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Ports & Ships Maritime News

8-9 December 2011
Author: Terry Hutson

Bringing you shipping, freight, trade and transport related news of interest for Africa since 2002

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Image and video hosting by TinyPic The bulk carrier VALE BEIJING (404,389-dwt, built 2011), the world’s largest VLOC iron ore carrier, is accompanied by five harbour tugs as she is moved away from her berth in the Brazilian port of Sao Luis to an anchorage outside the shipping channel.

The giant ship had almost completed loading 384,300 tonnes of iron ore for China on Tuesday when during the final pour cracks were noticed along the vessel’s ballast tanks in the cargo hold, leading to ingress of water into the hold. There is speculation as to the cause of the fractures, thought to be either through structural problems when the ship was built or from stresses created while loading. The latter is thought unlikely as ore ships are constantly loaded at Sao Luis. Sao Luis has no facilities to discharge ore from a ship, nor are there any ship repair services in the port.

Engineers meanwhile declined to start the ship’s engines for fear of furthering the damage through vibration and repairs will have to be carried out outside the port using divers or possibly a coffer dam. Fears have been expressed that the ship could sink.

Vale Beijing was built in South Korea by STX Offshore & Shipbuilidng as the first of an order for eight similar ships and is owned by a division of that company, STX Pan Ocean and is on long term charter to Vale. The ship is believed to have cost US$110 million. See also Pics of the Day below.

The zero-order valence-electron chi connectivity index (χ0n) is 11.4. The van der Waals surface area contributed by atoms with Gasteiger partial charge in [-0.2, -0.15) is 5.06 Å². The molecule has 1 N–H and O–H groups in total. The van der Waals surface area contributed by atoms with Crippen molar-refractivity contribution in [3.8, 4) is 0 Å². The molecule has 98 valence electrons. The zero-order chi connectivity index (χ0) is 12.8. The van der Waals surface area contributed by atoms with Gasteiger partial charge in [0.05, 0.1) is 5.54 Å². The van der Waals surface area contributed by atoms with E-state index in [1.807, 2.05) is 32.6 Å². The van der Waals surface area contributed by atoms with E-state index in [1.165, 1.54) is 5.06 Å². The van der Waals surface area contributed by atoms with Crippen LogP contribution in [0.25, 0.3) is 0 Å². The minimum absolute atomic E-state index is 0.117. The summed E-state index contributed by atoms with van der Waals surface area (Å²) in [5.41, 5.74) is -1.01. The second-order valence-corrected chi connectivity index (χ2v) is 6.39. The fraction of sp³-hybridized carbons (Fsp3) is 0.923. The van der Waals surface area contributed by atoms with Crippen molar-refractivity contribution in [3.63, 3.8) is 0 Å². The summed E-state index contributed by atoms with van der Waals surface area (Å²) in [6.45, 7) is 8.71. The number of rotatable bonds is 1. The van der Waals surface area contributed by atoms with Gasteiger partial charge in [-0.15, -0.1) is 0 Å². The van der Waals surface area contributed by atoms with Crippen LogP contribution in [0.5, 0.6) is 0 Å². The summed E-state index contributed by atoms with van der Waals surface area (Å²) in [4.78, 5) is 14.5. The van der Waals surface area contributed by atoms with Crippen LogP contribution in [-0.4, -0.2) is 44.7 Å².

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The governments of Mozambique, Tanzania and the Comoros Islands signed an agreement this week outlining the sea borders between the three states, so the Mozambican daily newspaper, Notícias has reported.

The daily said that following the agreement Mozambique now only needed to set its sea borders with Madagascar and South Africa.

The President of Mozambique, Armando Guebuza said that it had been a long, delicate and complicated process that had made it possible to meet one of the targets of the African Union, which was to set sea and land borders with a view to promoting peace and peaceful co-existence between states and people.

The agreements were signed by Oldemiro Balói, Mozambique’s foreign affairs minister, Anna Timbaijuka, Tanzania’s land, housing and development of urban settlements minister, and Rastami Mouhidine, the Comoros minister for transport and tourism. The process was made possible with the technical and financial support of Germany. (macauhub)

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Nigeria lost out to Denmark by a single vote in its bid to remain a Category C member of the Council of the International Maritime Organisation (IMO), following recent elections by that body.

The Council is the executive organ of IMO and is responsible, under the Assembly, for supervising the work of the Organization. Between sessions of the Assembly, the Council performs all the functions of the Assembly, except that of making recommendations to Governments on maritime safety and pollution prevention.

The IMO elects 40 members to the council in three categories - A, B and C. Countries are elected for a two-year term.